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GOP Attorney General candidate says he would have defended interracial marriage ban

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Brad Schimel, a Republican candidate running for Wisconsin Attorney General, went on an Oshkosh cable access program and declared that if he had been AG sixty years ago, he would have defended the state’s ban on interracial marriage, the Journal Sentinel reported.

“You’re not worried about being on the wrong side of history” on the issue of gay marriage, co-host Tony Palmeri asked. He then quoted Ronald Reagan appointee Richard Posner, who said that “‘it was a tradition to not allow blacks and whites to marry, a tradition that got swept away [and] prohibition of same-sex marriage is a tradition of hate and savage discrimination.’ Do you think Posner was wrong?”

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After Schimel dodged the question by saying that, “Posner may have had a different view at a different time, I don’t know,” Palmeri rephrased the question, asking “if you had been attorney general in, say, the 1950s, in a state that did not allow interracial marriage, do you think the proper role of an attorney general then was to not put himself or herself into the mix and say this is wrong?”

“Yeah,” Schimel replied, “it is.”

“Your job is to uphold the law, even if it’s something that we might look back in the future and say that’s absurd?” Palmeri asked.

“It might be distasteful to me,” Schimel said. “I’ve got to stay consistent with that. As the state’s lawyer, it’s not my job to pick and choose.”

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Wisconsin Democrats were quick to attack Schimel. State Representative Chris Taylor (D-Madison) said that “I think what it reveals to me is an absence of something that is core to this position [of attorney general] and that is to stand up to the Legislature and governor when they trample on people’s constitutional rights.”

His opponent in the AG race, Jefferson County District Attorney Susan Happ, said that “I am sworn to enforce the law, but also to uphold the constitution. There is a place for independent judgment by the attorney general. Apparently, Brad Schimel disagrees.”

Schimel’s campaign released a statement on Wednesday that read “[l]ove and the law are colorblind, as they should be. Many shameful, racist laws were changed over the course of time in this country by legislators, the courts and the people’s direct votes. But if Susan Happ wants to make up new laws, or change old ones, she’s running for the wrong job.”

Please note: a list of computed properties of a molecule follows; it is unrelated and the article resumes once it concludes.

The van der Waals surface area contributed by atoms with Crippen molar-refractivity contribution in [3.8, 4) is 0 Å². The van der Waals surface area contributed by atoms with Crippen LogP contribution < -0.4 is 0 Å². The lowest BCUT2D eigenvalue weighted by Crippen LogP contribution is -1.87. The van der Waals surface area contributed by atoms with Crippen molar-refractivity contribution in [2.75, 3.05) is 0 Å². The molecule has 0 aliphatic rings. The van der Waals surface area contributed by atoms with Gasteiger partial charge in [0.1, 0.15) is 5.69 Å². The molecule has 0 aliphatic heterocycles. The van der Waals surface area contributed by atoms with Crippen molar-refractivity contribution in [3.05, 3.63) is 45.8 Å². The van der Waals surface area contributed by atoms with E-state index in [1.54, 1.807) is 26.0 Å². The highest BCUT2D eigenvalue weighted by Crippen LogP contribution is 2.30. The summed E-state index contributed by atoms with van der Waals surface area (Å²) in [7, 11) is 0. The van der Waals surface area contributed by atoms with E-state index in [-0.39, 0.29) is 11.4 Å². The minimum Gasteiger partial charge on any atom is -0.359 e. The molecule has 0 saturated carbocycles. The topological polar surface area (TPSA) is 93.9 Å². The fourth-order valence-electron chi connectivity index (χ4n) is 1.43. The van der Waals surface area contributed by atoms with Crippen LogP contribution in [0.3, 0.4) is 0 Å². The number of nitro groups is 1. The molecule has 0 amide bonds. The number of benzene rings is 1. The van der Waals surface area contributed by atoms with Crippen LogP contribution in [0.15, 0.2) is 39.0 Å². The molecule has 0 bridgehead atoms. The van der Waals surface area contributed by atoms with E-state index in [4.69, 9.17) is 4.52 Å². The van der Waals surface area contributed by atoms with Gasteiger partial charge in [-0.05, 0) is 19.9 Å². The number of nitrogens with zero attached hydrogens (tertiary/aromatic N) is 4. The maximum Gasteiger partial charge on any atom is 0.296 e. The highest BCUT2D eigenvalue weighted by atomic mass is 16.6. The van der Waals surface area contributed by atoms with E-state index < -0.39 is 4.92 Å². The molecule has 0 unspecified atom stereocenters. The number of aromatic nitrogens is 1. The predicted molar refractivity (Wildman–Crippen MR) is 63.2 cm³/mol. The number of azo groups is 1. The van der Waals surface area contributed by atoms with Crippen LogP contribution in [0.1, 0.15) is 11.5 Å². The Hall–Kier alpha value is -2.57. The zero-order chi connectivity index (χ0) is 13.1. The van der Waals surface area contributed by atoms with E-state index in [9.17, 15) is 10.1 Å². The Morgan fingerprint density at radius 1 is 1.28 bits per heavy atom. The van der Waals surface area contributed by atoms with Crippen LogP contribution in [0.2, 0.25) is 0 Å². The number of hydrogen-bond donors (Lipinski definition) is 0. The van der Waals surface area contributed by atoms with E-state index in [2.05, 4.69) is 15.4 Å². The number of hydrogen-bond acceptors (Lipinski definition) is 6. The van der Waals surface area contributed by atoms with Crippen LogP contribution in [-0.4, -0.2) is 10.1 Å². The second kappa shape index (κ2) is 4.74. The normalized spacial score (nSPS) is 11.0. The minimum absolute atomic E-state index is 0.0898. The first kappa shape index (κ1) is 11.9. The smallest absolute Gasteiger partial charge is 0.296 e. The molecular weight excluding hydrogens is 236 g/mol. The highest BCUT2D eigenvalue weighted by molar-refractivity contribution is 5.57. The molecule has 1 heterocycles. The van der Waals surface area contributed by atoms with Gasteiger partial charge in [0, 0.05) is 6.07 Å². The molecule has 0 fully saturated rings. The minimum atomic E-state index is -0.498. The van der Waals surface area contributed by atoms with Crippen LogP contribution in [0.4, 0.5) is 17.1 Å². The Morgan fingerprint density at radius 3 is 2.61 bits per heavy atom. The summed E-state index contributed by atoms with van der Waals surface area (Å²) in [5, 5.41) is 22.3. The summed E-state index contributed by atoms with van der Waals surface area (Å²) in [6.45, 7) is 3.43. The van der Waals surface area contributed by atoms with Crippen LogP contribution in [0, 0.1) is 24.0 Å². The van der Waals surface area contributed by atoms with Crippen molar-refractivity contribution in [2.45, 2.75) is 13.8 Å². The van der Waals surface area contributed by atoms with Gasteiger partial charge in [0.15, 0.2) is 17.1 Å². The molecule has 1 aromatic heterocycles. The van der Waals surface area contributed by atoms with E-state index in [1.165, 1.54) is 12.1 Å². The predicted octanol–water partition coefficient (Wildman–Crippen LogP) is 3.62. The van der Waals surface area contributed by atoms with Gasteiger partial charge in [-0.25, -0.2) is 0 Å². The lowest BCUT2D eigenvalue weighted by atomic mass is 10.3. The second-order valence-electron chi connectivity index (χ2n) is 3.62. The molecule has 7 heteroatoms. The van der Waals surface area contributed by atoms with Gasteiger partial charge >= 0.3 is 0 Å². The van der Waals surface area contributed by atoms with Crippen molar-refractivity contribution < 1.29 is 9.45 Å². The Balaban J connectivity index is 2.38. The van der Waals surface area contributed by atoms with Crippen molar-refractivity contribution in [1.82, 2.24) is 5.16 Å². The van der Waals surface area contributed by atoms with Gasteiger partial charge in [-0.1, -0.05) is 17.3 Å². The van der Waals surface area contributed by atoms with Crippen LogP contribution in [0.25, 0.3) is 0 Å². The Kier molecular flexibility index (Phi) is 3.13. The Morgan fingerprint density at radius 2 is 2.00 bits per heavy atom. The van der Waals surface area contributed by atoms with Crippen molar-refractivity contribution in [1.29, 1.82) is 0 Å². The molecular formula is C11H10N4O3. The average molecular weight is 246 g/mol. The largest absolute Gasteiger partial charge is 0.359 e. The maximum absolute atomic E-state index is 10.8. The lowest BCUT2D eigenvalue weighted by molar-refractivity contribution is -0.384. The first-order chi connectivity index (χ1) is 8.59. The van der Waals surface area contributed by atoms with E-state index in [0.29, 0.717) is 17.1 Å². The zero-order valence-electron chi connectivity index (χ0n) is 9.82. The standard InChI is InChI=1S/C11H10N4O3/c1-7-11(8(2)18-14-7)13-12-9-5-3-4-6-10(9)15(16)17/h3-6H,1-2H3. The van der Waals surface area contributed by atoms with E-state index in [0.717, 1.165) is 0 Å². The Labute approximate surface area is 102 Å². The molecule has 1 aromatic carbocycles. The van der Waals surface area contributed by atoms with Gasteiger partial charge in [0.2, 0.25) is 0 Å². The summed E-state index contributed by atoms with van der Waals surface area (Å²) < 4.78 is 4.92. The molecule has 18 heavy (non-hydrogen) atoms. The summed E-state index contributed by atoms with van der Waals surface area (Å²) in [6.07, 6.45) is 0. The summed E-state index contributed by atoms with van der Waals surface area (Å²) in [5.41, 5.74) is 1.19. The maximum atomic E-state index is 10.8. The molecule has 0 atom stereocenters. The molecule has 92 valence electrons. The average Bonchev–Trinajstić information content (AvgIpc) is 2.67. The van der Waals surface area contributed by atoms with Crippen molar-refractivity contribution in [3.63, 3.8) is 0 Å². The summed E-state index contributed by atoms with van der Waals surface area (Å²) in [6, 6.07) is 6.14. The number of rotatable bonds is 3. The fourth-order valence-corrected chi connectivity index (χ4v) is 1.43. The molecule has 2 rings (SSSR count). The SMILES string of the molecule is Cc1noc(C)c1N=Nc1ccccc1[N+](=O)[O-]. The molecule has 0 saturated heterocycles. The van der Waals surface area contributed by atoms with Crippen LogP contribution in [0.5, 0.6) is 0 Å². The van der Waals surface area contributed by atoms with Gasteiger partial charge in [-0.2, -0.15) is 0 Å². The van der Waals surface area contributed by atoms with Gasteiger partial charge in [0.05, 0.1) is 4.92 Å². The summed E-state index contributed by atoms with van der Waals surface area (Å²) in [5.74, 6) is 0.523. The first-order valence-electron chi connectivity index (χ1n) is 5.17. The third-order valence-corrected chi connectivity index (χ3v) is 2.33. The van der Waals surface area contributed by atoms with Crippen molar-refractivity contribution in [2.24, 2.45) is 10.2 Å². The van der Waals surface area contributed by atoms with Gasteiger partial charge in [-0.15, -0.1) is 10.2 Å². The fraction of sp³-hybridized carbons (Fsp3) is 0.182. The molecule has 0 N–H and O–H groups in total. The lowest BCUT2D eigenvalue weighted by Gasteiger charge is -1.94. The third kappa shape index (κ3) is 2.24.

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“To suggest Brad is opposed to interracial marriages is absurd and reeks of desperation,” the statement continued. “He answered a question about the role of the attorney general. It is not the role of the attorney general to make laws or modify laws or ignore laws. The attorney general enforces the law. Of course he is glad that the laws regarding race and race relations have changed over the years.”


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‘Morrison in the USA sucking up to Trump’: Aussies furious to see prime minister campaigning for Trump

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President Donald Trump and Australian Prime Minister Scott Morrison appeared at a rally in Ohio Sunday, prompting Aussies to complain that it's unacceptable for their leader to be campaigning for Trump.

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Conservative Washington Post columnist Max Boot unleashed on President Donald Trump's latest scandal he's calling Ukraine-gate. But when it comes to Republicans, he called them outright complicit.

In his Sunday column, Boot noted that a mob boss doesn't have to overtly say “pay up, or we will destroy your store” to be guilty of extortion. In Trump's case, he tends to say things in a way that it is understood what he wants people to do, according to former "fixer" Michael Cohen.

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During the early 2000s, President George W. Bush enjoyed the benefit of Americans finding him likable and wanting to "have a beer" with the sober leader. That measure of "likability" has been a kind of inspiration for political leaders searching for voters based not on issues but on personality.

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